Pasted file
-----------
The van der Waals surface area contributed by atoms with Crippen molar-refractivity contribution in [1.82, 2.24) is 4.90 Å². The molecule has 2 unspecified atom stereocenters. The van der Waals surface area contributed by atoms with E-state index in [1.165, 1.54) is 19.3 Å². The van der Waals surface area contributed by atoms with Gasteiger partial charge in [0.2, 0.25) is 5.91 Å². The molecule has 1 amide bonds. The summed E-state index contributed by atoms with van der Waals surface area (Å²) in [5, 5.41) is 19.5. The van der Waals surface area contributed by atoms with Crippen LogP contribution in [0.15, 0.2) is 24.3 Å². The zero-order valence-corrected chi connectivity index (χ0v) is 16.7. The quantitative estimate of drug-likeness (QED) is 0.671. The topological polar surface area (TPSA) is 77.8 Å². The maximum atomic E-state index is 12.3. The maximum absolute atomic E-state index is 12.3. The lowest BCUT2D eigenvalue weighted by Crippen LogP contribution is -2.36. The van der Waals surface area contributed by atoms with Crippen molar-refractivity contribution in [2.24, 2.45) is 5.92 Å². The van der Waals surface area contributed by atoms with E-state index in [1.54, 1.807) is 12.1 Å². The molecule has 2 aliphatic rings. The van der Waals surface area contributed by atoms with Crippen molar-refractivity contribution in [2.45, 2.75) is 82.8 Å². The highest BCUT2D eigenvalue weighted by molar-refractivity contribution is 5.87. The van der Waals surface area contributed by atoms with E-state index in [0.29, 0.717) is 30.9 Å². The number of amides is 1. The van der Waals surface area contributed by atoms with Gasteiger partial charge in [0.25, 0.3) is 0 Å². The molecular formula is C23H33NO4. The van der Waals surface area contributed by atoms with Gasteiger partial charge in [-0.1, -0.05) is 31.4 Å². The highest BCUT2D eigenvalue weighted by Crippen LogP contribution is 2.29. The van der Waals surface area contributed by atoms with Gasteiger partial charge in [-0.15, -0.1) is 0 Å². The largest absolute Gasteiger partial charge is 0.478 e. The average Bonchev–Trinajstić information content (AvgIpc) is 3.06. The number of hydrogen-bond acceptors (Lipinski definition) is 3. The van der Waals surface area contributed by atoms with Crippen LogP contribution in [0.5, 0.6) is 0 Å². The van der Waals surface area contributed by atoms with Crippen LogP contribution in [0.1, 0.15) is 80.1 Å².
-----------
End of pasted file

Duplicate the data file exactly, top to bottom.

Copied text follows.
The van der Waals surface area contributed by atoms with Crippen molar-refractivity contribution in [1.82, 2.24) is 4.90 Å². The molecule has 2 unspecified atom stereocenters. The van der Waals surface area contributed by atoms with E-state index in [1.165, 1.54) is 19.3 Å². The van der Waals surface area contributed by atoms with Gasteiger partial charge in [0.2, 0.25) is 5.91 Å². The molecule has 1 amide bonds. The summed E-state index contributed by atoms with van der Waals surface area (Å²) in [5, 5.41) is 19.5. The van der Waals surface area contributed by atoms with Crippen LogP contribution in [0.15, 0.2) is 24.3 Å². The zero-order valence-corrected chi connectivity index (χ0v) is 16.7. The quantitative estimate of drug-likeness (QED) is 0.671. The topological polar surface area (TPSA) is 77.8 Å². The maximum atomic E-state index is 12.3. The maximum absolute atomic E-state index is 12.3. The lowest BCUT2D eigenvalue weighted by Crippen LogP contribution is -2.36. The van der Waals surface area contributed by atoms with Crippen molar-refractivity contribution in [2.24, 2.45) is 5.92 Å². The van der Waals surface area contributed by atoms with E-state index in [1.54, 1.807) is 12.1 Å². The molecule has 2 aliphatic rings. The van der Waals surface area contributed by atoms with Crippen molar-refractivity contribution in [2.45, 2.75) is 82.8 Å². The highest BCUT2D eigenvalue weighted by molar-refractivity contribution is 5.87. The van der Waals surface area contributed by atoms with E-state index in [0.29, 0.717) is 30.9 Å². The number of amides is 1. The van der Waals surface area contributed by atoms with Gasteiger partial charge in [0.25, 0.3) is 0 Å². The molecular formula is C23H33NO4. The van der Waals surface area contributed by atoms with Gasteiger partial charge in [-0.1, -0.05) is 31.4 Å². The highest BCUT2D eigenvalue weighted by Crippen LogP contribution is 2.29. The van der Waals surface area contributed by atoms with Gasteiger partial charge in [-0.15, -0.1) is 0 Å². The largest absolute Gasteiger partial charge is 0.478 e. The average Bonchev–Trinajstić information content (AvgIpc) is 3.06. The number of hydrogen-bond acceptors (Lipinski definition) is 3. The van der Waals surface area contributed by atoms with Crippen LogP contribution in [0.5, 0.6) is 0 Å². The van der Waals surface area contributed by atoms with Crippen LogP contribution in [0.1, 0.15) is 80.1 Å².